Teamwork Allows Christmas Fund Donation Drive to Flourish Every Year
Kaua‘i’s best kept secret might be hidden in plain sight.
The secret isn’t the Zonta Club of Kauai’s annual donation drive, The Christmas Fund, which the nonprofit spearheads every year with The Garden Island newspaper to raise money for needy families during the holidays, but rather how successful the program has been.
Very, very successful.
For 30 years.
“We helped over 500 individuals with the largest allocation ever in the history of this program,” said Cyndi Ayonon, Christmas Fund chair and treasurer of the Zonta Club of Kaua‘i Foundation, about last year’s drive, her first serving as chairwoman. “It was an overwhelmingly successful year.”
With around 500 families helped in one year, multiplied over three decades, and that equals an amazing amount of Christmas help for local families that Santa himself would be hard pressed to match.
This year’s goal for the club is $70,000, and donors were answering the call all December. Last week, the real estate investment trust company, Nareit Hawai‘i, donated $20,000 to the Christmas Fund, more than a quarter of the overall goal.
“We share the ideals of what the Zonta Club of Kaua‘i stands for and are so appreciative of everything being done to help those needing assistance,” Nareit Hawai‘i Executive Director Gladys Quinto Marrone said in a Dec. 19 Garden Island article on the donation.
The local newspaper doesn’t reserve its coverage for massive donations, either. In fact, people who give $150 or more can get their picture in the paper if they wish. That’s the hidden-in-plain-sight component. Every day beginning on Thanksgiving and running through Christmas Day, TGI, as the newspaper is known around the island, runs a front page story on the types of applications the Zonta Club is receiving, stories that highlight what the drive is aiming to do and the kids who would benefit from it. While newspaper stories may all look similar to the casual headline glancer, it shows an impressive dedication of resources on the six-day-a-week newspaper’s behalf. That’s a lot of copy, packaged and placed so well with the rest of the headlines during those December days.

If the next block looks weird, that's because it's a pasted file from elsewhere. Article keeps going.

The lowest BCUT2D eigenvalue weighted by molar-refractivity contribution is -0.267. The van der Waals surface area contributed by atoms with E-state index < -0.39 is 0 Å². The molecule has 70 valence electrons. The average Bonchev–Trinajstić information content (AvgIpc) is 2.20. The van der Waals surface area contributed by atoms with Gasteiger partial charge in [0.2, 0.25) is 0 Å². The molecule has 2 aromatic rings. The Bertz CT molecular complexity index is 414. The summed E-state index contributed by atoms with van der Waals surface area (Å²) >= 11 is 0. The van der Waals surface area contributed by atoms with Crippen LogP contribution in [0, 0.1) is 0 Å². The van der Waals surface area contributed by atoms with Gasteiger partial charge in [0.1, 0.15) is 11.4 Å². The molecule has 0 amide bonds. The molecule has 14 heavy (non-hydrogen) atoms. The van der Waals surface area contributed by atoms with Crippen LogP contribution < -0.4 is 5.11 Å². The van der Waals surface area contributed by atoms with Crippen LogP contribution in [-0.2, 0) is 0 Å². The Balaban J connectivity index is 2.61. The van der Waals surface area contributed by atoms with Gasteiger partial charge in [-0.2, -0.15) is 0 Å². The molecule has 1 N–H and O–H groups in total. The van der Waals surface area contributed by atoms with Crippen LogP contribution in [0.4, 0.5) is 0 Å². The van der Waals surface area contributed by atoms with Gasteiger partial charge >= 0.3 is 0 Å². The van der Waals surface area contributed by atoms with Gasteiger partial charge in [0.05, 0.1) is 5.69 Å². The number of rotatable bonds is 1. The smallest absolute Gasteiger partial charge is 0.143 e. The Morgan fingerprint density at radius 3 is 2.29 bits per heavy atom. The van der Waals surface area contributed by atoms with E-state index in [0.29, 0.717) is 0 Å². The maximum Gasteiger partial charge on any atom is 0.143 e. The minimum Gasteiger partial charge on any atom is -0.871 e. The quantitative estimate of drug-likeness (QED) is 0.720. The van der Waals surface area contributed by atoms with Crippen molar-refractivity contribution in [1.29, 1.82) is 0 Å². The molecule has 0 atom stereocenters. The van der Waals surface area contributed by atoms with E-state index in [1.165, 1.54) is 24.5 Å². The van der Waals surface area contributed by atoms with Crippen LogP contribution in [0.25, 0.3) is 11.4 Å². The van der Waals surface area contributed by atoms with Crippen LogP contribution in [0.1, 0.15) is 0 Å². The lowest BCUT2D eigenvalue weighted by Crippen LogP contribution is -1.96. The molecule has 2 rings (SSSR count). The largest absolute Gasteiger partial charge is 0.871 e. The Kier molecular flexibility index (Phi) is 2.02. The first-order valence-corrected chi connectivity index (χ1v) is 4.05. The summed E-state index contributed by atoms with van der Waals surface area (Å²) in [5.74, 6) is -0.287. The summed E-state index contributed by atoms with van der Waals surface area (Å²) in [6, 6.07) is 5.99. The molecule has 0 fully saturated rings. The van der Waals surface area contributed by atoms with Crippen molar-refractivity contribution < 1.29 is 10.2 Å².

“This has definitely made a huge impact on raising funds,” Ayonon said of TGI, which partnered with the club on the drive around 20 years ago. “This year, as in the past, the reaction from the readers has been supportive. We receive emails and phone calls from contributors. It’s a blessing to be able to talk to people who care so much about helping to improve the fabric of our community.”
All the funds that are collected during the drive are distributed through nonprofit social service agencies that serve the disadvantaged people of Kauai from all ages – keiki to kūpuna. The program takes donations past Christmas, up until the end of the year, and people can go online at the club’s website to donate and receive a tax-deductible thank you letter automatically.
People the program helps are like the woman Sarah, a single mother of three active boys who love to go to the beach, as a recent TGI article pointed out.
“The boys love Pokemon, the Avengers and video games. As the sole support in her family, Sarah would appreciate any toys that would make her boys smile,” it read.
The TGI articles don’t use real names when describing whom the donations will help. But the situations they describe are real. Some are in dire situations, homeless or near homeless parents trying to provide for their kids, or young mothers who have fled from abusive relationships.
Fulfilling those Christmas wish lists – often lists comprised of essential needs – is the most gratifying part, Ayonon explained.